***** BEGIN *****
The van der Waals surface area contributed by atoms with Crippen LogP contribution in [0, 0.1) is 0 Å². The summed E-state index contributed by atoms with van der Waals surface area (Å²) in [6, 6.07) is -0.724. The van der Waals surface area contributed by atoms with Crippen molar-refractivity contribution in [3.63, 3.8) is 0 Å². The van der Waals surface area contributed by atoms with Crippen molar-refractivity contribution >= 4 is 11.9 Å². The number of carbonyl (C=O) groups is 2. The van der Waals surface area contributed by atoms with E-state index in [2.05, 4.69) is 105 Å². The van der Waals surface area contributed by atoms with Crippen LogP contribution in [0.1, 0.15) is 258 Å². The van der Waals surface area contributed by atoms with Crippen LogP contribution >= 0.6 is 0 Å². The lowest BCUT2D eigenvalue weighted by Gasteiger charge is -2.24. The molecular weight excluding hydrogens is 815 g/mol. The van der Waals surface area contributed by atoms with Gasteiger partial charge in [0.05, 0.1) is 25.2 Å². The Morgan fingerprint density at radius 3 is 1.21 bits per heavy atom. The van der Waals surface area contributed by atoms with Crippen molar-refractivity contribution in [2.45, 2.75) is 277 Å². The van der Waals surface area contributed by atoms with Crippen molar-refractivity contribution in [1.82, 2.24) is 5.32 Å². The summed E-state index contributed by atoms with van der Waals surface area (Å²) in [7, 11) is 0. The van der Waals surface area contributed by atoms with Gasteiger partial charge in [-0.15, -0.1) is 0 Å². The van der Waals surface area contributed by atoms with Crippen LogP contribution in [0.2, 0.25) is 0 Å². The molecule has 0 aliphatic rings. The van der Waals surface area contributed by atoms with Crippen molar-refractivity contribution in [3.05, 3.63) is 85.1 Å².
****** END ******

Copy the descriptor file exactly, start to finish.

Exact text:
The van der Waals surface area contributed by atoms with Crippen LogP contribution in [0, 0.1) is 0 Å². The summed E-state index contributed by atoms with van der Waals surface area (Å²) in [6, 6.07) is -0.724. The van der Waals surface area contributed by atoms with Crippen molar-refractivity contribution in [3.63, 3.8) is 0 Å². The van der Waals surface area contributed by atoms with Crippen molar-refractivity contribution >= 4 is 11.9 Å². The number of carbonyl (C=O) groups is 2. The van der Waals surface area contributed by atoms with E-state index in [2.05, 4.69) is 105 Å². The van der Waals surface area contributed by atoms with Crippen LogP contribution in [0.1, 0.15) is 258 Å². The van der Waals surface area contributed by atoms with Crippen LogP contribution >= 0.6 is 0 Å². The lowest BCUT2D eigenvalue weighted by Gasteiger charge is -2.24. The molecular weight excluding hydrogens is 815 g/mol. The van der Waals surface area contributed by atoms with Gasteiger partial charge in [0.05, 0.1) is 25.2 Å². The Morgan fingerprint density at radius 3 is 1.21 bits per heavy atom. The van der Waals surface area contributed by atoms with Crippen molar-refractivity contribution in [2.45, 2.75) is 277 Å². The van der Waals surface area contributed by atoms with Crippen molar-refractivity contribution in [1.82, 2.24) is 5.32 Å². The summed E-state index contributed by atoms with van der Waals surface area (Å²) in [7, 11) is 0. The van der Waals surface area contributed by atoms with Gasteiger partial charge in [-0.15, -0.1) is 0 Å². The van der Waals surface area contributed by atoms with Crippen LogP contribution in [0.2, 0.25) is 0 Å². The molecule has 0 aliphatic rings. The van der Waals surface area contributed by atoms with Crippen molar-refractivity contribution in [3.05, 3.63) is 85.1 Å².